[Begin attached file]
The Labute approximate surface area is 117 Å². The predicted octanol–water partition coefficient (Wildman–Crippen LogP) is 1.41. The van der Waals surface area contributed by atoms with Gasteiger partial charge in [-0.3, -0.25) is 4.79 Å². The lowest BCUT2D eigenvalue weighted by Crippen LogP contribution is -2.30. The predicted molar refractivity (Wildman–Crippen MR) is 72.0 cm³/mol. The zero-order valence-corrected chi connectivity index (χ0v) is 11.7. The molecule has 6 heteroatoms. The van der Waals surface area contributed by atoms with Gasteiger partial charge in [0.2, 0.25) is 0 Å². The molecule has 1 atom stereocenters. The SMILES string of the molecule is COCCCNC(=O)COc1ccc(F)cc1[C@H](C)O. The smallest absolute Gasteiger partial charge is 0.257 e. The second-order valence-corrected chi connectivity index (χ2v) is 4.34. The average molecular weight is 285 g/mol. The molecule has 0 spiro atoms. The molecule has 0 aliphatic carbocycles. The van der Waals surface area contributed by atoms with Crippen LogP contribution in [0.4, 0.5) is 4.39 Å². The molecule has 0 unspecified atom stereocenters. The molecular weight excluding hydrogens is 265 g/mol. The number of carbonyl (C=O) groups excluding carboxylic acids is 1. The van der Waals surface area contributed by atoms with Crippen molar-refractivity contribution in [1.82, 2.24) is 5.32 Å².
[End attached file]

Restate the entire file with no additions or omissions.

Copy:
The Labute approximate surface area is 117 Å². The predicted octanol–water partition coefficient (Wildman–Crippen LogP) is 1.41. The van der Waals surface area contributed by atoms with Gasteiger partial charge in [-0.3, -0.25) is 4.79 Å². The lowest BCUT2D eigenvalue weighted by Crippen LogP contribution is -2.30. The predicted molar refractivity (Wildman–Crippen MR) is 72.0 cm³/mol. The zero-order valence-corrected chi connectivity index (χ0v) is 11.7. The molecule has 6 heteroatoms. The van der Waals surface area contributed by atoms with Gasteiger partial charge in [0.2, 0.25) is 0 Å². The molecule has 1 atom stereocenters. The SMILES string of the molecule is COCCCNC(=O)COc1ccc(F)cc1[C@H](C)O. The smallest absolute Gasteiger partial charge is 0.257 e. The second-order valence-corrected chi connectivity index (χ2v) is 4.34. The average molecular weight is 285 g/mol. The molecule has 0 spiro atoms. The molecule has 0 aliphatic carbocycles. The van der Waals surface area contributed by atoms with Crippen LogP contribution in [0.4, 0.5) is 4.39 Å². The molecule has 0 unspecified atom stereocenters. The molecular weight excluding hydrogens is 265 g/mol. The number of carbonyl (C=O) groups excluding carboxylic acids is 1. The van der Waals surface area contributed by atoms with Crippen molar-refractivity contribution in [1.82, 2.24) is 5.32 Å².